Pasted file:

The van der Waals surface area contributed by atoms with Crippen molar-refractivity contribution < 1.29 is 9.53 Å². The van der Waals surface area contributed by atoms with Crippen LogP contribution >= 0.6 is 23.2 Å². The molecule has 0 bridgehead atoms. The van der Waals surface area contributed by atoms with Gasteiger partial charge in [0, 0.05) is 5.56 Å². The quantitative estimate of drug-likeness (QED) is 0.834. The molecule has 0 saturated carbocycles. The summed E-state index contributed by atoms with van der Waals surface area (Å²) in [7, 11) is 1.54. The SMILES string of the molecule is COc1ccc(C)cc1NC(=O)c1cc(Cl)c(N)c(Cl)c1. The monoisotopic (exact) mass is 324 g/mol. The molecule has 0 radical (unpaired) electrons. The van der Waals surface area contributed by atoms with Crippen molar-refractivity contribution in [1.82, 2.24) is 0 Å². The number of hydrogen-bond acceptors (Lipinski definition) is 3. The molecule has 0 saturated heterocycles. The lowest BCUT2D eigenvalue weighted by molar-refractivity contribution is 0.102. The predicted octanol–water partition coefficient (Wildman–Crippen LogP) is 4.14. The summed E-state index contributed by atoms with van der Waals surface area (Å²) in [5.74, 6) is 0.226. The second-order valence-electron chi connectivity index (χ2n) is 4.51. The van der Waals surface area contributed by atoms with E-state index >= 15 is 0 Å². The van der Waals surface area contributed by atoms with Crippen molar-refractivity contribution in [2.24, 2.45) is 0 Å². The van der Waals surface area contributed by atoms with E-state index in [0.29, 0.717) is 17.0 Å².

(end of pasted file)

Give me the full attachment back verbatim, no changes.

The van der Waals surface area contributed by atoms with Crippen molar-refractivity contribution < 1.29 is 9.53 Å². The van der Waals surface area contributed by atoms with Crippen LogP contribution >= 0.6 is 23.2 Å². The molecule has 0 bridgehead atoms. The van der Waals surface area contributed by atoms with Gasteiger partial charge in [0, 0.05) is 5.56 Å². The quantitative estimate of drug-likeness (QED) is 0.834. The molecule has 0 saturated carbocycles. The summed E-state index contributed by atoms with van der Waals surface area (Å²) in [7, 11) is 1.54. The SMILES string of the molecule is COc1ccc(C)cc1NC(=O)c1cc(Cl)c(N)c(Cl)c1. The monoisotopic (exact) mass is 324 g/mol. The molecule has 0 radical (unpaired) electrons. The van der Waals surface area contributed by atoms with Crippen molar-refractivity contribution in [1.82, 2.24) is 0 Å². The number of hydrogen-bond acceptors (Lipinski definition) is 3. The molecule has 0 saturated heterocycles. The lowest BCUT2D eigenvalue weighted by molar-refractivity contribution is 0.102. The predicted octanol–water partition coefficient (Wildman–Crippen LogP) is 4.14. The summed E-state index contributed by atoms with van der Waals surface area (Å²) in [5.74, 6) is 0.226. The second-order valence-electron chi connectivity index (χ2n) is 4.51. The van der Waals surface area contributed by atoms with E-state index >= 15 is 0 Å². The van der Waals surface area contributed by atoms with Crippen molar-refractivity contribution in [2.24, 2.45) is 0 Å². The van der Waals surface area contributed by atoms with E-state index in [0.29, 0.717) is 17.0 Å².